Kane Williamson, the current New Zealand captain, has praised the legacy left behind by his predecessor Brendon McCullum, highlighting the former skipper’s ability to approach formats by defying convention.
In an Instagram live with Tamim Iqbal, Bangladesh’s new ODI captain, Williamson spoke about how McCullum’s retirement was a “two-fold” loss for New Zealand, both in his capacity as a player and a leader.
“Brendon led superbly well for such a long period of time and, from my perspective, it was a great opportunity to learn a lot from him,” Williamson said. “A lot of that is naturally, by being in the presence and seeing how the team operates. The challenges when Brendon left were, you are now playing without him as a player and as a leader, sort of two-fold.”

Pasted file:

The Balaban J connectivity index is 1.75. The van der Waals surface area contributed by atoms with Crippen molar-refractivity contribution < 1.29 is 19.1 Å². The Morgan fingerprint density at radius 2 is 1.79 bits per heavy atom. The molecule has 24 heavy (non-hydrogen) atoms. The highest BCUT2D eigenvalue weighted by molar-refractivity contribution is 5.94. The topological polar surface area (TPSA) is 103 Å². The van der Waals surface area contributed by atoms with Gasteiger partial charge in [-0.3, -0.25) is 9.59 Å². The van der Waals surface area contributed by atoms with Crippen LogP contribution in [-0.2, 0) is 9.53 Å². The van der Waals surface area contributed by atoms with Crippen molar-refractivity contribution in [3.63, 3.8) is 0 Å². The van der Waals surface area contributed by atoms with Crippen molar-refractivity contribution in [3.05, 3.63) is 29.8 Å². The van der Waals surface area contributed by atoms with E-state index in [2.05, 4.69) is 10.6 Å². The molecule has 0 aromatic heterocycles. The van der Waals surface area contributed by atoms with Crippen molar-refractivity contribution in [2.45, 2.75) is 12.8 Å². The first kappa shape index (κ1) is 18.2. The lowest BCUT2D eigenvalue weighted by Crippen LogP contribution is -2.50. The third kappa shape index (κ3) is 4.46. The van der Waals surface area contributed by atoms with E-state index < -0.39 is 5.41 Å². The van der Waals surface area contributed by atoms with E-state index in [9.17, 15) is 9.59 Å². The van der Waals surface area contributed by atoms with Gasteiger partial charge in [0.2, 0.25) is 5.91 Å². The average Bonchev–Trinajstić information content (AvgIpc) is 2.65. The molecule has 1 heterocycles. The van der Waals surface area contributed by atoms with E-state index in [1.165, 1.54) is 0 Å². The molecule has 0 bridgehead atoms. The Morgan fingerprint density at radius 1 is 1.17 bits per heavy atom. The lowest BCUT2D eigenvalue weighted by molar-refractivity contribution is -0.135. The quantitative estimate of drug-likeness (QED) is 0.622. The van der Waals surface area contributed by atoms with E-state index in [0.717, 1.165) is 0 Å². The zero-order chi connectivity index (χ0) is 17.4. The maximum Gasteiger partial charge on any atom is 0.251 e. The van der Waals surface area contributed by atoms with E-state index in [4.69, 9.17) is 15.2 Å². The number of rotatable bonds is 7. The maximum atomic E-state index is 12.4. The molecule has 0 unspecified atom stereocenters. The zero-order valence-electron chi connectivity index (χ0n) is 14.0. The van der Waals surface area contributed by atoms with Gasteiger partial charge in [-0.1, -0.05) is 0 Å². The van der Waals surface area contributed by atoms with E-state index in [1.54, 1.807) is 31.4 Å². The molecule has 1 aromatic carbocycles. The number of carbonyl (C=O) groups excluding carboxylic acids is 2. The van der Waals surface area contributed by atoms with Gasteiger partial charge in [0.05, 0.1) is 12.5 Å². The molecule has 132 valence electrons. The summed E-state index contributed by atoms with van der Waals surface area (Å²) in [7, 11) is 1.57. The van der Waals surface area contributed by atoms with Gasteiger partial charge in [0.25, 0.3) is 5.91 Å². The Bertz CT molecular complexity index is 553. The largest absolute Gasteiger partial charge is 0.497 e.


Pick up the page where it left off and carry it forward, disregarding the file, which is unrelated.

When asked by Tamim whether McCullum treated an ODI like a 40-over game, especially during the 2015 World Cup, Williamson said that the former skipper used to sometimes approach both ODIs and Tests differently.
“Maybe in his own mind,” said Williamson. “Sometimes he saw it [ODIs] as a T20 and Test cricket as a one-day game even, and he would go out and score incredibly quickly.
“That clearly was brilliant; it had a huge impact to the success of our side. It was Brendon playing his natural game within the role that was important, and that was to go out and win games quickly and make a real impact. One day, you knew he’d come out and it’ll help a long way in winning a game. If it didn’t come off, you knew that there would be every chance it would come off in the next game.
“Brendon was so gifted in his approach to the game, which really complimented the team in a big way.”